“So far as I am concerned [Tories] are lower than vermin. They condemned millions of people to semi-starvation. I warn you young men and women, do not listen to what they are saying, do not listen to the seductions of Lord Woolton. They have not changed, or if they have they are slightly worse.”

Essentially, the Conservative Party has always been scum. The words above are from Nye Bevan’s famous speech in 1948.  In 2020 they voted to starve kids.

Utilitarian, are not a “band”. They are a moral code. The belief that everyone is born equal.

And over the course of the three original songs and two covers on “Stay Angry” they take a broken bottle to the throat of the corrupt and they take back what is ours.

Never mind the music for a second – its sort of like a more punk rock version of Napalm Death if you want a ballpark – it seems to me that the whole crux of this thing will hinge on whether you agree with this sentiment from the last track “ACAB (Order Without Justice)” “The system isn’t broken, the system hasn’t failed,” screams vocalist Jon Crowder (with the greatest respect to him, you can’t call him a singer) “its running exactly as planned.”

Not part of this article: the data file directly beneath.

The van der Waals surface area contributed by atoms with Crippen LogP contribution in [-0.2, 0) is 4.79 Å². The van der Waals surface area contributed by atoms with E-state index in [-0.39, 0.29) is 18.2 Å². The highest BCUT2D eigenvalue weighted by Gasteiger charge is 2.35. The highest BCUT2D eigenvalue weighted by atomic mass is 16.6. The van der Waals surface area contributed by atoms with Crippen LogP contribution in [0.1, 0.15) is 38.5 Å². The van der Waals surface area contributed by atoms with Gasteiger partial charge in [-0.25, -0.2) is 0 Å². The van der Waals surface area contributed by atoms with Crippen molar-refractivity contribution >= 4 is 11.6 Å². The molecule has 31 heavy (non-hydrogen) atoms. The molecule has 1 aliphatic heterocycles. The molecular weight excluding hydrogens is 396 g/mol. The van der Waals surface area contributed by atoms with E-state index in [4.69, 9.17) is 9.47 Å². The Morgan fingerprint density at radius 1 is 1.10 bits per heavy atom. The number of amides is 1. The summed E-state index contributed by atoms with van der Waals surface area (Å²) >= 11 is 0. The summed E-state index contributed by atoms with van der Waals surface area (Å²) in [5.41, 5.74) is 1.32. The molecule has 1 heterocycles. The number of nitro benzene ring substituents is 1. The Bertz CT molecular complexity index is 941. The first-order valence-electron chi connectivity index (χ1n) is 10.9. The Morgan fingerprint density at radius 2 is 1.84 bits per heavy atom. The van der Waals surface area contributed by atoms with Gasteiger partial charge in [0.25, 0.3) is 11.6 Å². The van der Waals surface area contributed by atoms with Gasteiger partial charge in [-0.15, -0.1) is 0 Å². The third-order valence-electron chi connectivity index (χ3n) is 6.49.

See if you believe, as I do, that the biggest deception of the Tory Party is to turn the working class against each other, this is probably something you should investigate.

“Stay Angry” (the song and the wider EP) is nasty, uneasy listening. Police brutality and the system that allows it almost demands it, I suppose but this is genuinely crushing and fast as all hell. Somewhere beyond thrash (that said it’s five minutes long so its not hardcore either), has a touch of Dripback about it.

This is more than just a piece of music, though. It is more, even than a soundtrack for your righteous anger. Instead, this is a concept and, a little like The Levellers, perhaps, it’s a movement, a collective. The wonderful “Anarchy (Justice Without Order)” in that context, surely becomes a manifesto.

On the aforementioned closer they spit out the names of people that have died at the hands of the police (including ex PL footballer Dalian Atkinson) and urge “say their fucking names.” And as much as this is unvarnished hate laid bare, it is incredible and compelling.

There are two covers too. Doom’s “Police Bastard” and Dead Kennedy’s mighty “Police Truck”, and both are turned into their own.

There’s a cliché here that says: “the revolution starts now”, but in truth “Stay Angry” deserves better than something glib. This is vicious music for a vicious time, and ok, they might be preaching to the converted, but it needs saying.

Rating 9/10

Previous article
Next article

More From Author


Popular Posts

Latest Gig Reviews

Latest Music Reviews


Band Of The Day